Figure 1. (A) Regulation of ABA signaling by the control of protein turnover. In the absence of ABA, major regulators of the hormone such as the PYR/PYL/RCAR receptors, the SnRK2 kinases, and several transcription factors (ABI3, ABI5, ABF1, ABF3) are degraded by the proteasome, and/or inactivated. In this way the output of the ABA signal is thoroughly dampened in the absence of the hormone. When ABA levels rise, these major regulators are protected from degradation through the inactivation or degradation of the negative regulators such as KEG. CK2 is known to mediate the stabilization and destabilization of proteins in other systems and is a likely candidate to also have a role as a housekeeping kinase controlling protein turnover in ABA signaling. (B) Integration of the plant circadian clock on ABA signaling. The core circadian clock consists of a negative feedback loop between the CCA1 and LHY on one hand and TOC1 on the other. ABA treatment induces TOC1 expression and, in another feedback loop, TOC1 attenuates ABA signaling and negatively regulates the expression of ABA signaling genes like ABAR, known to interact with the ABA central signaling complex. CCA1 an LHY act synergistic to ABA and antagonistic to TOC1 expression. CCA1 and LHY are phosphorylated by CK2 targeting them for degradation, promoting CCA1 dimerization, CCA1-DNA complex formation, and interaction with the promoters of downstream genes. ABAR is also a substrate of CK2 and, even though the effects of this activity are still unknown, they could include protein turnover and altered gene expression by retrograde signaling from the chloroplast.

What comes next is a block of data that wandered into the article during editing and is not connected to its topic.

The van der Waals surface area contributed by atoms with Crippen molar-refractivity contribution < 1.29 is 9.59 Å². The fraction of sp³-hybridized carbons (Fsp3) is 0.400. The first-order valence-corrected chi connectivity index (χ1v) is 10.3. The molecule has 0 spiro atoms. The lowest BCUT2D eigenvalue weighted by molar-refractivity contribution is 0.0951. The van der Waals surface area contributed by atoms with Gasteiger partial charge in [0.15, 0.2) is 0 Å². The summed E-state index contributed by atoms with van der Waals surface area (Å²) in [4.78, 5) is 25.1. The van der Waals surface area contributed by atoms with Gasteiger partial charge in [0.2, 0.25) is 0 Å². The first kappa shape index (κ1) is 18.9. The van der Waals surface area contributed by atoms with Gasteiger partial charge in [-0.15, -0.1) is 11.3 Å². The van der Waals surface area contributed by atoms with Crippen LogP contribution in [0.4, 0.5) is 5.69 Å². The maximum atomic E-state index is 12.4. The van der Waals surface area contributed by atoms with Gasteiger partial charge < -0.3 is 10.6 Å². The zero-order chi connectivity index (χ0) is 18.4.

Our recent work points toward a role of protein kinase CK2 in control of ZmOST1 protein degradation (Vilela et al., 2015). CK2 phosphorylation enhances ZmOST1 interaction with PP2C phosphatases, probably causing a sustained “off” state of kinase activity, and also primes SnRK2 for protein degradation through the 26S proteasome pathway. Thus, CK2 seems to act in dampening the ABA signal output through its action on ZmOST1 while at the same time inducing ZmOST1 transcription (Figure 1A). This type of regulation would be particularly effective in the absence of ABA, with the silencing of SnRK2 output and the preparation of the new state of ABA response.
Other Implications of CK2 Action in ABA Signaling
One particularly important process in the regulation of plant-water relationship is the incorporation of circadian responses in the output of the ABA signal. In fact, the regulation of circadian rhythms to anticipate daily and seasonal environmental cycles allows the plant to optimally incorporate external conditions into internal processes. Stomata, for instance, are able to anticipate the dawn and dusk signals, and are more responsive to ABA in the afternoon, coinciding with the timing of (Ca2+) peak oscillations (Seo and Mas, 2015).
Circadian rhythms are autoregulatory, endogenous rhythms with a period of approximately 24 h. In Arabidopsis, the core circadian clock is made up of genes that interact through a series of transcriptional and post-transcriptional feedback loops to create rhythmic gene expression (Seo et al., 2012; Bendix et al., 2015). Briefly, the core circadian clock consists of a negative feedback loop between the two homologous MYB-like transcription factors CIRCADIAN CLOCK ASSOCIATED 1 (CCA1) and LATE ELONGATED HYPOCOTYL (LHY) on one hand and TIMING OF CAB EXPRESSION1 (TOC1) on the other (Fogelmark and Troein, 2014).